How do you decide what to share with others? I am a 28-year-old woman with Asperger Syndrome, and my biggest hurdle is figuring out what sorts of things are appropriate to share with others. So far in my life, I have erred too much on the side of caution, and I regret that I have missed out on great friendships just because I can't pick up on signals and I constantly feel like I'm wasting peoples' time even when they assure me I am not. I would like to get better at sharing on social media in particular, but I find myself totally paralyzed trying to decide what's worthy of sharing with others. I need help and advice on how to improve this crucial social skill.
Finally understanding my AS traits has helped me a lot because I used to just think that nobody liked me very much, but I couldn't understand why. Now I know that people like me fine; it's just that I don't know how to pick up on those signals except when they are extremely obvious and explicit. While some AS people respond to this by oversharing, I respond to it by undersharing. When I was a teenager, my family life was horrible (alcoholic father, borderline mother); I didn't know how to deal with my feelings, and I was inadvertently cruel to a lot of people that I cared about. I have worked throughout my twenties to learn how to be considerate, how to stay out of peoples' way, how not to bother people, how to be compassionate and practice loving-kindness (I consider myself a Buddhist) - but now I find I have gone way too far in the other direction, like the only way to be considerate of others is to stay completely out of their way and not bother them unless they explicitly invite me to. I consistently feel like sharing anything with anyone is bothering them, and I can't quite seem to get over it. I am hoping that somebody will want to read my tedious backstory and might have some advice.
I'm currently finishing my B.S., so I'm in school with people a few years younger than me, which exacerbates all of this a bit and makes my failure at social media more visible. Generally, I pass easily for neurotypical (NT), and I have been extremely successful in academic settings and most work settings. However, I have very few friends that I stay in touch with, and I am almost never spontaneously moved to reach out to anyone. It takes me weeks to work myself up to calling a friend or even sending an email. I could probably go a year without feeling the need to share something with anybody but my fiance (who is NT and wonderful and supportive). I have always been this way; I have one intense confidante with whom I share almost everything, two or three extremely close friends (often with blurred romantic boundaries, when I was younger), and a bunch of acquaintance-friends that I see and get along with in daily life, but am generally awkward and distant with. It's that last part that I want to change.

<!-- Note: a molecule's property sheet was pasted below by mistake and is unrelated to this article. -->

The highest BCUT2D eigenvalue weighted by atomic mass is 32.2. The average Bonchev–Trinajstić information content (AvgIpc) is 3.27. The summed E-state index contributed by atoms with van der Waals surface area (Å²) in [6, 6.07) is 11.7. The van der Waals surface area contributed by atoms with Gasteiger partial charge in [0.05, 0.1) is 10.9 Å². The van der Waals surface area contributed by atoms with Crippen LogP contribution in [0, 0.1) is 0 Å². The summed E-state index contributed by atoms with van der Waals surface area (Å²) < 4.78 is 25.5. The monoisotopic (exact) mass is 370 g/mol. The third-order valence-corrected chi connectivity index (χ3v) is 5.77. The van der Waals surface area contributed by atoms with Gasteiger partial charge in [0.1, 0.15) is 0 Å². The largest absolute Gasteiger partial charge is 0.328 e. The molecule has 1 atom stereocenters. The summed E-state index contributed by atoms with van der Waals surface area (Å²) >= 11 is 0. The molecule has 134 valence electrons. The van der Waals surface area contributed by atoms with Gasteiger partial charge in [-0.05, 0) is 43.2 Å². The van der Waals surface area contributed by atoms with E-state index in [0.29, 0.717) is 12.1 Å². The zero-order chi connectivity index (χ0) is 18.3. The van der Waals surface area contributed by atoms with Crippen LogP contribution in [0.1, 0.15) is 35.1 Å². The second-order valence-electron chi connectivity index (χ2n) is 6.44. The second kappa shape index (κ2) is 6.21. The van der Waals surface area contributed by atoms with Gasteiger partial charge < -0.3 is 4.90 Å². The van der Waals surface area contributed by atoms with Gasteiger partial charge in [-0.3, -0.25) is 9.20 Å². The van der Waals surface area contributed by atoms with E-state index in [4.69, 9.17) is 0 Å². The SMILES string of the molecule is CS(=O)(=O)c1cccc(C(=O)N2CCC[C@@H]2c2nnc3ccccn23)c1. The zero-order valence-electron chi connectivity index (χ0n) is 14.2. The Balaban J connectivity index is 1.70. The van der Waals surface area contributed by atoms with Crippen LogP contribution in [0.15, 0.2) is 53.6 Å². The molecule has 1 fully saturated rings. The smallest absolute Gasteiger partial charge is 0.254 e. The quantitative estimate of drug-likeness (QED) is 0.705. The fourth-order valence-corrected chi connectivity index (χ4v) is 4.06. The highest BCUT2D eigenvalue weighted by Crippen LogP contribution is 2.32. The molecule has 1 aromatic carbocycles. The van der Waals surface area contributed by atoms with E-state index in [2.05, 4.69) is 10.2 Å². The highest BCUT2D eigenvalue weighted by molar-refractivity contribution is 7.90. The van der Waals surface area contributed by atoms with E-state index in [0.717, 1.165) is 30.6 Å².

Anyway, social media is the hardest for me because sharing things online makes me feel like I'm just yelling indiscriminately from my porch - "HEY EVERYONE, I WENT CAMPING AND TOOK A BUNCH OF BORING PICTURES! EVERYONE LOOK AT ME!" No matter what, I always feel like I'm oversharing, and I worry that others will see right through my attempts to be friendly and think that I am bothering them or being needy. When I do manage to interact with others through these sites, I tend to over-think and over-edit, and it takes me far, far longer than I'd like to admit to craft appropriately casual-sounding comments (which probably end up coming out stilted and awkward and packed with Latinates, anyway).
So: does anybody have any advice? How do you decide whether something is worth sharing with others?
(I know I'll probably get therapy recommendations, but as an autodidact that has the same trouble asking for help as she does sharing, other suggestions are definitely welcome. I also find that few therapists know how to deal with females with Asperger's, since so much of the clinical knowledge about the condition is based around the male expression of autistic traits; here is a great chart of female Asperger traits, for the record. Women with AS are frequently misdiagnosed with personality disorders or bipolar, which is what happened to me at first and has left me somewhat distrustful of the whole affair)